The wizard of dribble

There has never been an outside right quite like Stanley Matthews and it was highly appropriate that he should be voted best European Footballer of the Year in the first of the annual France Football polls. His body swerve was extraordinary, irresistible and surely unmatched. By Brian Glanville.

February 2015 saw the centenary of the birth of Stanley Matthews, one of the greatest talents English football, an indeed the game at large, has ever produced. I was lucky enough to watch him at Wembley in January 1942, when I was 10 years old, playing on his habitual right wing for England, 3-0 winners over Scotland (wing halfs Bill Shankly and Matt Busby:) my first professional game and what a beginning.

I was perhaps even luckier to be his guest at lunch in Stoke’s Station Hotel together with the then Stoke City manager Tony Waddington, after — now in his late forties — he at last returned from Blackpool to the club near where he was born and where, as a teenager, he had begun.

There has never been an outside right quite like him and it was highly appropriate that he should be voted the best European Footballer of the Year in the first of the annual France Football polls. His body swerve was extraordinary, irresistible and surely unmatched. The left back confronting him might well believe that he knew all about it, and was certain not to be caught out. Eye closely on the ball, he lunged in confidently to get it, only to find that Matthews had elegantly put him on the wrong foot, flicked the ball outside him up the touchline, and, with a brief but devastating burst of pace, disappeared from all hope of being caught. “Don’t ask me how I do it,” he once said. “It just comes out of me under pressure.”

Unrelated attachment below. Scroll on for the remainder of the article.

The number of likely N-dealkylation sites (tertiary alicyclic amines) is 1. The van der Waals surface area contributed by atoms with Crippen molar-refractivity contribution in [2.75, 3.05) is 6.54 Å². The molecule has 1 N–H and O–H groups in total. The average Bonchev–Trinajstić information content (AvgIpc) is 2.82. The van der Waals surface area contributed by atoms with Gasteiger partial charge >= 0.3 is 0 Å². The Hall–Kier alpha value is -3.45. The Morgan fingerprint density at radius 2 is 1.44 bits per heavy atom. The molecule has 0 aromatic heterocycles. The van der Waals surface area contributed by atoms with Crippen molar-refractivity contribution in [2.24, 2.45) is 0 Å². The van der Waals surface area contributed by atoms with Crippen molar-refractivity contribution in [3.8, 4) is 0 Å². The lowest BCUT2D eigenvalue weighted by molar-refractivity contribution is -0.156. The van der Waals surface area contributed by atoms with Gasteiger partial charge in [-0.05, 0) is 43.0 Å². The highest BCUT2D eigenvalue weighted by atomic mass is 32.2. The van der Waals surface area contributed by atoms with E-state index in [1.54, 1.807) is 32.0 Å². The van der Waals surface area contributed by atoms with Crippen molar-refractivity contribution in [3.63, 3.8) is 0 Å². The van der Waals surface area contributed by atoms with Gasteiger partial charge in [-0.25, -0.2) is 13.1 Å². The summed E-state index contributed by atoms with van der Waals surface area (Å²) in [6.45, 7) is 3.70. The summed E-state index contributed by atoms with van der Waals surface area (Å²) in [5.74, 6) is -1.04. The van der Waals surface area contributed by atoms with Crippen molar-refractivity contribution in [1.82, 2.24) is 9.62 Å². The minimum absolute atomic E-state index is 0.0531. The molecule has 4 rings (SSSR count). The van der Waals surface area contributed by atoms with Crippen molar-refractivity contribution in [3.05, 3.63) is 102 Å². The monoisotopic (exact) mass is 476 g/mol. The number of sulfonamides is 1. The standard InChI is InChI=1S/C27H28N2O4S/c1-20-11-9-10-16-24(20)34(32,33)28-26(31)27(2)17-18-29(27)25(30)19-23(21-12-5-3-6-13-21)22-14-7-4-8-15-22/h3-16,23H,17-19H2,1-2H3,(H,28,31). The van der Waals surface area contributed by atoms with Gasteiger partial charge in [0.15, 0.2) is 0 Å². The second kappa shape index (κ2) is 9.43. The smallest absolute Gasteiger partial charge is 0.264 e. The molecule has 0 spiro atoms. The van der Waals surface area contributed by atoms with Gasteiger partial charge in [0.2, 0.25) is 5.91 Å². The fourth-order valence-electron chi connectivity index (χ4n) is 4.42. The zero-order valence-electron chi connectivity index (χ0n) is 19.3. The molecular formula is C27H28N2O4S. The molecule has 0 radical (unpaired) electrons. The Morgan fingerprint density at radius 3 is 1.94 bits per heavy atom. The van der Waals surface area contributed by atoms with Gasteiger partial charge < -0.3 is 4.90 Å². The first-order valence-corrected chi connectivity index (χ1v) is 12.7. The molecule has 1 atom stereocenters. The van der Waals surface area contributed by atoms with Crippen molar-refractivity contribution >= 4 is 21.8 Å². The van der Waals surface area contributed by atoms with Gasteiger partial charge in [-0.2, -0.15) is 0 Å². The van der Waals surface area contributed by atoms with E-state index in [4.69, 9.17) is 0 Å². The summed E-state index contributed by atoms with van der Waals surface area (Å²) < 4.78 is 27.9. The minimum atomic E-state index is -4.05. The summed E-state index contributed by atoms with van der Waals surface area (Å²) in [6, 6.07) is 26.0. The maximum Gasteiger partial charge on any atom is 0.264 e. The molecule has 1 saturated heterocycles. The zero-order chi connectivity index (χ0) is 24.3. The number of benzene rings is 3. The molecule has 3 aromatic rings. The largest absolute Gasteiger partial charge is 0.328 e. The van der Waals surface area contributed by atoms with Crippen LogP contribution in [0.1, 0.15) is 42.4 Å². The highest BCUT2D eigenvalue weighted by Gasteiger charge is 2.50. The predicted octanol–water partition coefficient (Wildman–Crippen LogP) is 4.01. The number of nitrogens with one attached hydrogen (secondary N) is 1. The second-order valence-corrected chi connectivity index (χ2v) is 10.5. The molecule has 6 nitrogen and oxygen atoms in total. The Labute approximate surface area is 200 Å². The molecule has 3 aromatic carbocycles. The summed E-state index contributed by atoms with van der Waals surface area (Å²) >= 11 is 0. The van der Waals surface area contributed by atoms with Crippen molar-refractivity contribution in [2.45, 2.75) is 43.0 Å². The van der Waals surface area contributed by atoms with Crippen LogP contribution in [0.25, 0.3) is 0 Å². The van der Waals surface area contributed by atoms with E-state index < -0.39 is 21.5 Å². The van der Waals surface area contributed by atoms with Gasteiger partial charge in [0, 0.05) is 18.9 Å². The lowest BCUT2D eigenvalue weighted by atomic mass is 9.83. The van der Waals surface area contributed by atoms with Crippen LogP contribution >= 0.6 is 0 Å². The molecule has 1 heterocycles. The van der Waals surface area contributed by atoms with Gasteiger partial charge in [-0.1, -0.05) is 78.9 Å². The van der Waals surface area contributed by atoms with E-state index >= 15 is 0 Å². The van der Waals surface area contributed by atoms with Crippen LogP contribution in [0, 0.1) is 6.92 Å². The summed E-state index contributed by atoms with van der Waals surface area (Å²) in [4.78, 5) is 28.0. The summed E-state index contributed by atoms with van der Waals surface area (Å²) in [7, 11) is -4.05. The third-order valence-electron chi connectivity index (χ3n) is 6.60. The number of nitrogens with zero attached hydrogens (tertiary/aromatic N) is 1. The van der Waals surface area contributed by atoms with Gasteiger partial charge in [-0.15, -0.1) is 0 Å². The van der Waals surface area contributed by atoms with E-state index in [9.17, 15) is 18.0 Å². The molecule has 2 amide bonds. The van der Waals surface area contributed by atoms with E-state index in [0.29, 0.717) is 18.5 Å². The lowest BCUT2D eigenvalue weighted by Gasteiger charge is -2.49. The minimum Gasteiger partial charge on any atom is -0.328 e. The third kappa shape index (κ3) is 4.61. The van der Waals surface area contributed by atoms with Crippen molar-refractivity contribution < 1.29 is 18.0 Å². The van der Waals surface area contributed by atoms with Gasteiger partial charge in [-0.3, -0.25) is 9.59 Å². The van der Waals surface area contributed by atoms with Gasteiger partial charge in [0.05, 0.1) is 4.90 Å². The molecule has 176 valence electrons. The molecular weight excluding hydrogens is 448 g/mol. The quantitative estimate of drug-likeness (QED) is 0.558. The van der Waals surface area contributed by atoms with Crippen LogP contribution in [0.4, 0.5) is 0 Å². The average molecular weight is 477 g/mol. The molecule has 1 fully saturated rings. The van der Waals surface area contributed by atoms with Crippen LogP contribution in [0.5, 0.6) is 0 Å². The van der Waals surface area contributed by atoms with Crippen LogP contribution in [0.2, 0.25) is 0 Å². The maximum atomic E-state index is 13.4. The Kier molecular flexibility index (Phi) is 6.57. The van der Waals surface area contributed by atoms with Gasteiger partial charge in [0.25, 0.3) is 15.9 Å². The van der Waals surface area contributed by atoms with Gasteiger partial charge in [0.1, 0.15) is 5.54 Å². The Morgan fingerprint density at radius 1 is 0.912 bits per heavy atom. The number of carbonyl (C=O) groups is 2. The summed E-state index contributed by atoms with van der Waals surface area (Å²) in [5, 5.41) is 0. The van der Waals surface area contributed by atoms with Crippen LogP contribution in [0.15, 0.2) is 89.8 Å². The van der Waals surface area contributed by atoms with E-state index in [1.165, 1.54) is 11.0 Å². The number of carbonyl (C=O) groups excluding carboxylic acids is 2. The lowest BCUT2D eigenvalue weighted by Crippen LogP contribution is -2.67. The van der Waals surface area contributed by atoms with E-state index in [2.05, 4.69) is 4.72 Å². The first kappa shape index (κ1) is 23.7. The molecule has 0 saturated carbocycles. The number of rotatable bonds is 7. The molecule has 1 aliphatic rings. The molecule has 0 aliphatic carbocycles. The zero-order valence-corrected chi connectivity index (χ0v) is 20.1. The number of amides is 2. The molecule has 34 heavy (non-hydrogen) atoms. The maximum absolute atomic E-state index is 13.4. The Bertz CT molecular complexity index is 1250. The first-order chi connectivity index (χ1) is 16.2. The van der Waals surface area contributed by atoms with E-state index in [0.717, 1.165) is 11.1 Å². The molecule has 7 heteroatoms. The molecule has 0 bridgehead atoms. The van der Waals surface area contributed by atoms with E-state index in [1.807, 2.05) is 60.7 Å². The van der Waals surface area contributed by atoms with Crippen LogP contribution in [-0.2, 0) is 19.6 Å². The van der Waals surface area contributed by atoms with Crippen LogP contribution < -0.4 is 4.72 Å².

Yet for all his coruscating talents, he was always liable to criticism and even frustration. There were those who felt he held the ball too long and thus slowed down the attack: Billy Wright, England’s 105 times capped post War captain, sourly among them, though much later he would change his tune. After one other War-time international versus Scotland, at Wembley, it was alleged in the newspapers that fellow players had deliberately starved him of the ball. When England for the first time competed in the World Cup in Brazil in 1950 he wasn’t named in the original squad and had to be called back from a Football Association’s tour of the USA, at the last moment.

When, as a 19-year-old he played for England in November 1934 against Italy in what has come to be known, for its Italian violence, as the “Battle of Highbury”, a leading sports columnist, Geoffrey Simpson of the Daily Mail wrote, “I saw Matthews play just as moderately in the recent inter League match, exhibiting the same slowness and hesitation. Perhaps he lacks big match temperament.” Matthews?

The son of an ex-professional boxer known as the ‘Fighting Barber of Hanley’, he and his sister were obliged by his father to do exercise in front of an open window in their bedroom every morning. In his playing years, Stanley did not need any of the sports scientist and their likes, who proliferate at clubs today. When with Blackpool, his preferred method of training each morning was to run across the sands. And he would continue playing top class football into his 50s.